Are duodenal ulcer seasonal fluctuations paralleled by seasonal changes in 24-hour gastric acidity and Helicobacter pylori infection?

J Clin Gastroenterol. 1996 Apr;22(3):178-81. doi: 10.1097/00004836-199604000-00005.


The occurrence of duodenal ulcer is characterized by seasonal variation, for poorly understood reasons. No previous study has assessed whether 24-h intragastric acidity and Helicobacter pylori infection have similar seasonal fluctuations in patients with this disorder. For this reason, we evaluated retrospectively the circadian gastric pH in 319 new patients (226 men and 93 women, mean age 45.2 years) with endoscopically proven duodenal ulcer, who agreed to undergo this examination during the years 1987-1992 in our center. The month-by-month occurrence of the disease over the global 6-year period was assessed, and the mean pH values were calculated for each patient during three time intervals of interest: 24 h, daytime (08:00-19:59 h), and nighttime (20:00-07:59 h). The mean pH values of these three time periods were then calculated month by month throughout the annual cycle. H. pylori infection was sought by histology in 171 patients examined in the period from 1990 to 1992. The percentage of H. pylori-positive duodenal ulcer patients was then calculated for each season. The calendar fluctuation of duodenal ulcer occurrence showed an evident increase (p < 0.001) in fall (October-December) and in winter (January-March) compared with spring (April-June) and summer (July-September). Both 24-h and nighttime gastric acidity showed no significant variation by month, whereas daytime gastric pH varied significantly (p < 0.05) with two evident decreases, meaning higher acidity, in April and August. H. pylori infection was detected in 152 of 171 patients (89%), and the percentage of H. pylori-positive duodenal ulcers did not differ from season to season. We conclude that there was no parallel circannual fluctuation of duodenal ulcer, gastric acidity, and H. pylori infection in the restricted sample of patients we studied. This reduces the apparent relevance of acid in inducing ulcer seasonal fluctuation. Also, the responsibility of H. pylori in this phenomenon can be excluded until a reliable diagnostic method capable of distinguishing recent from old infection is found.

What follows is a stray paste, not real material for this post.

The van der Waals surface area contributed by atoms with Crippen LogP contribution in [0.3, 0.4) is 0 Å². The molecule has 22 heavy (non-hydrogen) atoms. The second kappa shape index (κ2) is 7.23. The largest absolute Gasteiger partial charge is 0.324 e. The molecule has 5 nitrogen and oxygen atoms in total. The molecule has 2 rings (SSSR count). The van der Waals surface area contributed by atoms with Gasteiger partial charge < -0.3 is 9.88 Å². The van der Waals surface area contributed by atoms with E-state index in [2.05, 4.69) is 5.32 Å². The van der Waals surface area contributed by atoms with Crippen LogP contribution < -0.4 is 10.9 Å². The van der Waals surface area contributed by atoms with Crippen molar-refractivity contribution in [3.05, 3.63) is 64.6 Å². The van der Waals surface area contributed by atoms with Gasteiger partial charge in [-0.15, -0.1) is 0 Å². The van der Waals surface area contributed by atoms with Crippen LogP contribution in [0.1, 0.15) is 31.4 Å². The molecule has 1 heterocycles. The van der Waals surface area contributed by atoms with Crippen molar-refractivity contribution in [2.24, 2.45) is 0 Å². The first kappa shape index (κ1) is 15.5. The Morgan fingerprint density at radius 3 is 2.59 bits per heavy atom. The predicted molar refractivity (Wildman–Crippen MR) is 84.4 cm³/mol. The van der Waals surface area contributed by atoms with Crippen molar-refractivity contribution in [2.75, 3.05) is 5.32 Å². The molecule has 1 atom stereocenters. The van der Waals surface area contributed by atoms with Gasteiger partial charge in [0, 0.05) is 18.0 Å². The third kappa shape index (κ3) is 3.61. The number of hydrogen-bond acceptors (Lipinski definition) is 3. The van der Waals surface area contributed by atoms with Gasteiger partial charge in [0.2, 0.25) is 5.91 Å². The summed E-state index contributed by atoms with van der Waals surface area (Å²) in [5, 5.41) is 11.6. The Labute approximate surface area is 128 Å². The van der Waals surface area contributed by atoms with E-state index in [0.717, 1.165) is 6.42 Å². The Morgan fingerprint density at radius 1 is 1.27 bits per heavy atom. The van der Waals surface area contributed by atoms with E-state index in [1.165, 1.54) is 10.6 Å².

MeSH terms

  • Adult
  • Circadian Rhythm
  • Duodenal Ulcer / epidemiology*
  • Duodenal Ulcer / metabolism
  • Duodenal Ulcer / microbiology
  • Female
  • Gastric Acid / metabolism*
  • Helicobacter Infections / epidemiology*
  • Helicobacter pylori*
  • Humans
  • Male
  • Middle Aged
  • Retrospective Studies
  • Seasons*